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When the post synaptic neuron begins to depolarise as positive sodium ions move into it and it reaches threshold- does the inside of the neuron actually switch to being more positive than the outside?

I thought depolarisation meant that the inside became less negative but still remained more negative than the outside, hence having a voltage of -55mV. If the inside became more positive wouldn't the voltage be 55mV?

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  • $\begingroup$ How does relatively positive and positive make a difference, since what propagates is the change in voltage difference, which will be positive in both cases? $\endgroup$ – Satwik Pasani Mar 16 at 13:27
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When the neuron reaches threshold, this is the trigger that leads to sodium channels opening and this creates a positive feedback process causing the neuron to become less negative and more positive, triggering more sodium channels to open until it is inevitable an action potential will be reached. During an action potential, the neuron cell becomes more positive compared to the outside for a very short period(ie, 1 millisecond or less).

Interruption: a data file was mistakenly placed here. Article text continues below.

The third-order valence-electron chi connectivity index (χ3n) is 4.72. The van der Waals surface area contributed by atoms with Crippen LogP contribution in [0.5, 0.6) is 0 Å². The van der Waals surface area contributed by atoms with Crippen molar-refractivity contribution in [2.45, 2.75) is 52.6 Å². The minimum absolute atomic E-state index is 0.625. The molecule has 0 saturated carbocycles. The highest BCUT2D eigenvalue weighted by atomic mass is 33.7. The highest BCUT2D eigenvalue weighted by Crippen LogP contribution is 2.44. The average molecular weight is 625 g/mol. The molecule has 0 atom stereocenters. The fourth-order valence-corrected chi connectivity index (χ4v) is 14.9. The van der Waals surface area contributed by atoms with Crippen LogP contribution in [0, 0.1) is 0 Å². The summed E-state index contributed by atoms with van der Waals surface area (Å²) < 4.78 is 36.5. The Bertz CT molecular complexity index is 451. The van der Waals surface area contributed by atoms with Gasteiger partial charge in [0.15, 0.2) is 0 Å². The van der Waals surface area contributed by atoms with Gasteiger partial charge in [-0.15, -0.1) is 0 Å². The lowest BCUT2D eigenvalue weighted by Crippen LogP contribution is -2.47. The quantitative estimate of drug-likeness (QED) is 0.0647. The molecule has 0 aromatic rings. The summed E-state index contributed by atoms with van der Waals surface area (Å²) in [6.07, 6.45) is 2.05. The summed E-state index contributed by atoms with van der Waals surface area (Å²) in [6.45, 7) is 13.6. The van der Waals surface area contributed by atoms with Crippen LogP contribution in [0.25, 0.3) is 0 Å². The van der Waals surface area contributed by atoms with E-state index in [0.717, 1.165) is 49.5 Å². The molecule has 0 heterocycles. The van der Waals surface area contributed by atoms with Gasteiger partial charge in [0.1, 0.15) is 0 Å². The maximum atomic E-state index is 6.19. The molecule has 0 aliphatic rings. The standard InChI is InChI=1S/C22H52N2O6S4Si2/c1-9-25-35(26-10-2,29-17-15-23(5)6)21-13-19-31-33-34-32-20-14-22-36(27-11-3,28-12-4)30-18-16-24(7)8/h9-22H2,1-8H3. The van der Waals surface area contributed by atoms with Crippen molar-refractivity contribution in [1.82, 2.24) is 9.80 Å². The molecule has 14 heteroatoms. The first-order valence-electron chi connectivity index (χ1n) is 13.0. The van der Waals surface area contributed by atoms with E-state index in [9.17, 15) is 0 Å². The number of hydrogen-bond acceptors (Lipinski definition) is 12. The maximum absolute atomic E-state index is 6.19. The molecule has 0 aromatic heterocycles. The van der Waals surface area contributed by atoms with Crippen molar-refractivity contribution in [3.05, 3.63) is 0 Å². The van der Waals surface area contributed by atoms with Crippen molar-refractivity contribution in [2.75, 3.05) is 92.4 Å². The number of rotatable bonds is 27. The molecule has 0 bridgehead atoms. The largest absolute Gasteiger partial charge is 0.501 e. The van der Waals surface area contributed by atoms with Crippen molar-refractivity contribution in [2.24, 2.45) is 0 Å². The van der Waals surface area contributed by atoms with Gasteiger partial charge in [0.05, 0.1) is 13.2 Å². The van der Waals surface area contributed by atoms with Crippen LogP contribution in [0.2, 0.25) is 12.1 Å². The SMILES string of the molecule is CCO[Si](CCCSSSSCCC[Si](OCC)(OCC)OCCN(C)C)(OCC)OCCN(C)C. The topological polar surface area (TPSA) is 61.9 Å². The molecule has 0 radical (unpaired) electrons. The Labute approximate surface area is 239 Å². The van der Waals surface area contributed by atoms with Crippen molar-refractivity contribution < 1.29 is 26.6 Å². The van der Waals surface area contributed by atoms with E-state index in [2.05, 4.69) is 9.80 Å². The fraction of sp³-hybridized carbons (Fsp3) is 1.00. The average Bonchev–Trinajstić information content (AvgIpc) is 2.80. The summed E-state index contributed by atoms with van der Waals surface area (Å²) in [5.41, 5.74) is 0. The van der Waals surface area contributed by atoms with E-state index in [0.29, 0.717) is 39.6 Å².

Yes, depolarisation does mean the inside becomes less negative in this context. You would expect the inside of the neuron to be at +55mV (or perhaps more) during an action potential, as the depolarisation of the neuron grows closer to reaching the sodium equilibrium potential which is estimated to be around +58mV. However, during the phase leading up to an action potential, potassium channels also remain open. The diffusion of potassium ions can lead to the cell becoming more negative. In other words, it limits the voltage of an action potential to around +33mV instead of +55mV.

Sources:

(1)https://www.khanacademy.org/science/biology/human-biology/neuron-nervous-system/a/depolarization-hyperpolarization-and-action-potentials

(2)https://opentextbc.ca/anatomyandphysiology/chapter/12-4-the-action-potential/

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